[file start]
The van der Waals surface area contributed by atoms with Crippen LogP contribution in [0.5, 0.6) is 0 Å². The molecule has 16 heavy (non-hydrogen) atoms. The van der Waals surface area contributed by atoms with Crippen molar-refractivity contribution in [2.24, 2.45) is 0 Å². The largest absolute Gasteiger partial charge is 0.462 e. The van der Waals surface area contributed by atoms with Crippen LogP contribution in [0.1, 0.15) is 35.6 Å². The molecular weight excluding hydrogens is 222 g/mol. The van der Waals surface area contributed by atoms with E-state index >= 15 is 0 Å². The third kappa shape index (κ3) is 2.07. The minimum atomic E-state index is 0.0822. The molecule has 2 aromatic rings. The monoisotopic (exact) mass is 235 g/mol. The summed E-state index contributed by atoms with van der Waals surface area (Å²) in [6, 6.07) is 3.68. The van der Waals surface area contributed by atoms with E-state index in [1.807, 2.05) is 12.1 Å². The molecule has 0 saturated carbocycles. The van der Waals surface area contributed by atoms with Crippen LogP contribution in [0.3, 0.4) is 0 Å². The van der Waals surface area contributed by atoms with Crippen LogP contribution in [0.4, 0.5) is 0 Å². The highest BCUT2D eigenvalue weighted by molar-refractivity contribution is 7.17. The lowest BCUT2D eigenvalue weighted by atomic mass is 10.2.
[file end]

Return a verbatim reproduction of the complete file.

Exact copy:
The van der Waals surface area contributed by atoms with Crippen LogP contribution in [0.5, 0.6) is 0 Å². The molecule has 16 heavy (non-hydrogen) atoms. The van der Waals surface area contributed by atoms with Crippen molar-refractivity contribution in [2.24, 2.45) is 0 Å². The largest absolute Gasteiger partial charge is 0.462 e. The van der Waals surface area contributed by atoms with Crippen LogP contribution in [0.1, 0.15) is 35.6 Å². The molecular weight excluding hydrogens is 222 g/mol. The van der Waals surface area contributed by atoms with E-state index >= 15 is 0 Å². The third kappa shape index (κ3) is 2.07. The minimum atomic E-state index is 0.0822. The molecule has 2 aromatic rings. The monoisotopic (exact) mass is 235 g/mol. The summed E-state index contributed by atoms with van der Waals surface area (Å²) in [6, 6.07) is 3.68. The van der Waals surface area contributed by atoms with E-state index in [1.807, 2.05) is 12.1 Å². The molecule has 0 saturated carbocycles. The van der Waals surface area contributed by atoms with Crippen LogP contribution in [0.3, 0.4) is 0 Å². The van der Waals surface area contributed by atoms with Crippen LogP contribution in [0.4, 0.5) is 0 Å². The highest BCUT2D eigenvalue weighted by molar-refractivity contribution is 7.17. The lowest BCUT2D eigenvalue weighted by atomic mass is 10.2.